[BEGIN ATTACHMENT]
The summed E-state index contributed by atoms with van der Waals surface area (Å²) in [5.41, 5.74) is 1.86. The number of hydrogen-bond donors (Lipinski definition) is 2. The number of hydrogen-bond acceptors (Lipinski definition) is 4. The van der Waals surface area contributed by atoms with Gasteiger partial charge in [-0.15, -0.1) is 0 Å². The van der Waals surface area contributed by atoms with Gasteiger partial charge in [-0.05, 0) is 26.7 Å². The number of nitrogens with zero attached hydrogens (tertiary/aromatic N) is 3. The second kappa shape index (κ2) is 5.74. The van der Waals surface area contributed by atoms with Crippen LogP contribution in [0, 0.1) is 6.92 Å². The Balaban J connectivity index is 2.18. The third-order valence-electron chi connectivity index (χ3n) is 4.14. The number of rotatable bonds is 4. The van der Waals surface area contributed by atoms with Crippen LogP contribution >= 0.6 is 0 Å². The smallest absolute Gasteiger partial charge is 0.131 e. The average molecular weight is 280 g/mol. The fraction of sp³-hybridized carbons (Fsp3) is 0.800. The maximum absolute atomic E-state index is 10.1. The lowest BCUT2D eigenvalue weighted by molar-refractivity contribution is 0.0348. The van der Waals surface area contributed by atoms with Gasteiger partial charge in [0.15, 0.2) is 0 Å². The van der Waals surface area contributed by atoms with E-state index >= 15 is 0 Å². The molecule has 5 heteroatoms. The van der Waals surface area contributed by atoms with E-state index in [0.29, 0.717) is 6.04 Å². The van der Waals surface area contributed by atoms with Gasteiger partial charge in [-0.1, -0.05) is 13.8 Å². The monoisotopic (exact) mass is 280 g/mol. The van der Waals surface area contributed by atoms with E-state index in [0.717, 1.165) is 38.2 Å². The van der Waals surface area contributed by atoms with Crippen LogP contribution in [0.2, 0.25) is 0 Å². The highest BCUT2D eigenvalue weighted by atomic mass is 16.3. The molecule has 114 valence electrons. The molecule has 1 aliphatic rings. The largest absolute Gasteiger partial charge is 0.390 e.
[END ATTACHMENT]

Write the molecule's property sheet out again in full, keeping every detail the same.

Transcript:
The summed E-state index contributed by atoms with van der Waals surface area (Å²) in [5.41, 5.74) is 1.86. The number of hydrogen-bond donors (Lipinski definition) is 2. The number of hydrogen-bond acceptors (Lipinski definition) is 4. The van der Waals surface area contributed by atoms with Gasteiger partial charge in [-0.15, -0.1) is 0 Å². The van der Waals surface area contributed by atoms with Gasteiger partial charge in [-0.05, 0) is 26.7 Å². The number of nitrogens with zero attached hydrogens (tertiary/aromatic N) is 3. The second kappa shape index (κ2) is 5.74. The van der Waals surface area contributed by atoms with Crippen LogP contribution in [0, 0.1) is 6.92 Å². The Balaban J connectivity index is 2.18. The third-order valence-electron chi connectivity index (χ3n) is 4.14. The number of rotatable bonds is 4. The van der Waals surface area contributed by atoms with Crippen LogP contribution >= 0.6 is 0 Å². The smallest absolute Gasteiger partial charge is 0.131 e. The average molecular weight is 280 g/mol. The fraction of sp³-hybridized carbons (Fsp3) is 0.800. The maximum absolute atomic E-state index is 10.1. The lowest BCUT2D eigenvalue weighted by molar-refractivity contribution is 0.0348. The van der Waals surface area contributed by atoms with Gasteiger partial charge in [0.15, 0.2) is 0 Å². The van der Waals surface area contributed by atoms with E-state index >= 15 is 0 Å². The molecule has 5 heteroatoms. The van der Waals surface area contributed by atoms with E-state index in [0.29, 0.717) is 6.04 Å². The van der Waals surface area contributed by atoms with Gasteiger partial charge in [-0.1, -0.05) is 13.8 Å². The monoisotopic (exact) mass is 280 g/mol. The van der Waals surface area contributed by atoms with E-state index in [0.717, 1.165) is 38.2 Å². The van der Waals surface area contributed by atoms with Crippen LogP contribution in [0.2, 0.25) is 0 Å². The highest BCUT2D eigenvalue weighted by atomic mass is 16.3. The molecule has 114 valence electrons. The molecule has 1 aliphatic rings. The largest absolute Gasteiger partial charge is 0.390 e.